Baby Shogo has been mortally injured, reality is fracturing, and Jamie Braddock is pushing all the buttons and pulling everyone's strings.
One of my colleagues described this plot as ‘bananas’ and that’s a more than accurate description of this issue. The writing absolutely failed to impress me (no one really sounds like themselves) but the plot has some merit. And anyway, isn’t it fun to blow up London?
The basic premise (without giving the big twist away) is that the citizens of the UK have suddenly turned against Captain Britain. This is happening for the totally valid reason that Krakoa seems to be lobbing bombs at Westminster. Of course, not everything is as it appears (and once again the actual writing is damnably bad) because Jamie is pulling the strings.
In terms of plot, there are a few things that really stick out for me. The first is that the structure of the story absolutely fails to make sense. The second is that it appears that Tini is forcing Betsy into another relationship with a straight male jerk. Betsy is one of the perishingly few LGBTQ heroes in the X-Men’s front line. Why is she being paired with a pedophile? Remember, this is Pete Wisdom. He was the thirty-something who dated a sixteen-year-old girl. Why not (finally) pair her with another woman?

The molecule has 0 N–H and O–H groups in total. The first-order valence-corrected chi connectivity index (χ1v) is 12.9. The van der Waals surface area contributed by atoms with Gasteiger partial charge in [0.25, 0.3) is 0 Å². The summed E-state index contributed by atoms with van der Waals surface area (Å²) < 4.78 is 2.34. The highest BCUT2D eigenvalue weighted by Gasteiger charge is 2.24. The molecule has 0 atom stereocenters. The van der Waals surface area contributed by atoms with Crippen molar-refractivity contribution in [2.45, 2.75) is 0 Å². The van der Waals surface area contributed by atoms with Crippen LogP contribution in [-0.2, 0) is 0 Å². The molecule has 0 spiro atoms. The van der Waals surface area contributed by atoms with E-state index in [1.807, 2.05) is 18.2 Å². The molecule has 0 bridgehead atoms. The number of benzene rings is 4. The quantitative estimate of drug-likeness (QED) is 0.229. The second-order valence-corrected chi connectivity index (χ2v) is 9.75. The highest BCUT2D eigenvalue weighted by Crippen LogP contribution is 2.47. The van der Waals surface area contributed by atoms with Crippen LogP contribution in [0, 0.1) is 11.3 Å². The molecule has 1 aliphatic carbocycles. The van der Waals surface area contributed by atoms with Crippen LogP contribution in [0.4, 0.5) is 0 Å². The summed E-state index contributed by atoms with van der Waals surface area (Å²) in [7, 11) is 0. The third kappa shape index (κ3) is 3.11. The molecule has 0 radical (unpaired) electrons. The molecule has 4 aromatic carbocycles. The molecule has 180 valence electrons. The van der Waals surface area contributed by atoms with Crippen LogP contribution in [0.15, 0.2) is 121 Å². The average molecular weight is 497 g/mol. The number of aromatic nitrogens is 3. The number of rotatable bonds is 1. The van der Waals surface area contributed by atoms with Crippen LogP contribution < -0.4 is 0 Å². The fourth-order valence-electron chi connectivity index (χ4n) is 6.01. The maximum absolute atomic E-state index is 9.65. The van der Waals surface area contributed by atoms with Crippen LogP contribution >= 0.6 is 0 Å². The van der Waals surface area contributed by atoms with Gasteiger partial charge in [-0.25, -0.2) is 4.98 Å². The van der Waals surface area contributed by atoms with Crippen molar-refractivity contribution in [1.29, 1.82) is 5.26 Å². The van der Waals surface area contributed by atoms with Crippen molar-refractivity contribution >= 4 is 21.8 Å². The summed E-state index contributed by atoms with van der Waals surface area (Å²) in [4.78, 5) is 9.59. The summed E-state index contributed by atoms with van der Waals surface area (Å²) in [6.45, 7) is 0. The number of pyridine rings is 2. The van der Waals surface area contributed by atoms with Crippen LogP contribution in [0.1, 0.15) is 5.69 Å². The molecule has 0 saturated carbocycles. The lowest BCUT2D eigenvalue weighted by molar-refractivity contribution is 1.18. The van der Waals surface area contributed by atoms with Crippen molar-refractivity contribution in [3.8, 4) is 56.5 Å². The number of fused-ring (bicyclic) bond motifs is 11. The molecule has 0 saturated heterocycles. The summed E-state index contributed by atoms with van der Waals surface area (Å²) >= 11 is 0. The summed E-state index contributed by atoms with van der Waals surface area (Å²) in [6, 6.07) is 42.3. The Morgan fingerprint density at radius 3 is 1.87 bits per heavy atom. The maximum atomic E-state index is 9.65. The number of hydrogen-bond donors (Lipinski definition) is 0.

Oh yeah, the fanboys. Editorial always bows to the fanboys. They’ll throw a gay character in for colour (and usually, like Rictor, in a supporting role) but otherwise it’s straight central. Even when a queer person is doing the writing.
As for the art, the colours were absolutely beautiful. Seriously, Erick Arciniega is the best in the business. His colours are rich, vibrant, and they are the reason that this series (weak though it is) occasionally manages to be fun.
Marcus To’s penciling, on the other hand, suffers from the same problems it always does. All the women wear exactly the same face. All the characters look twelve. He has a limited eye for detail. But I did love the costumes of the new Captain Britain Corps. Jubilee’s glasses were a charming touch. Pity there was so little charm to the rest of the story.
This is a vibrant series of explosions, with some serious problems in the plot.
Excalibur #10: Like a Wrecking Ball
- Writing - 4/104/10
- Storyline - 5/105/10
- Art - 6/106/10
- Color - 9.5/109.5/10
- Cover Art - 8.5/108.5/10
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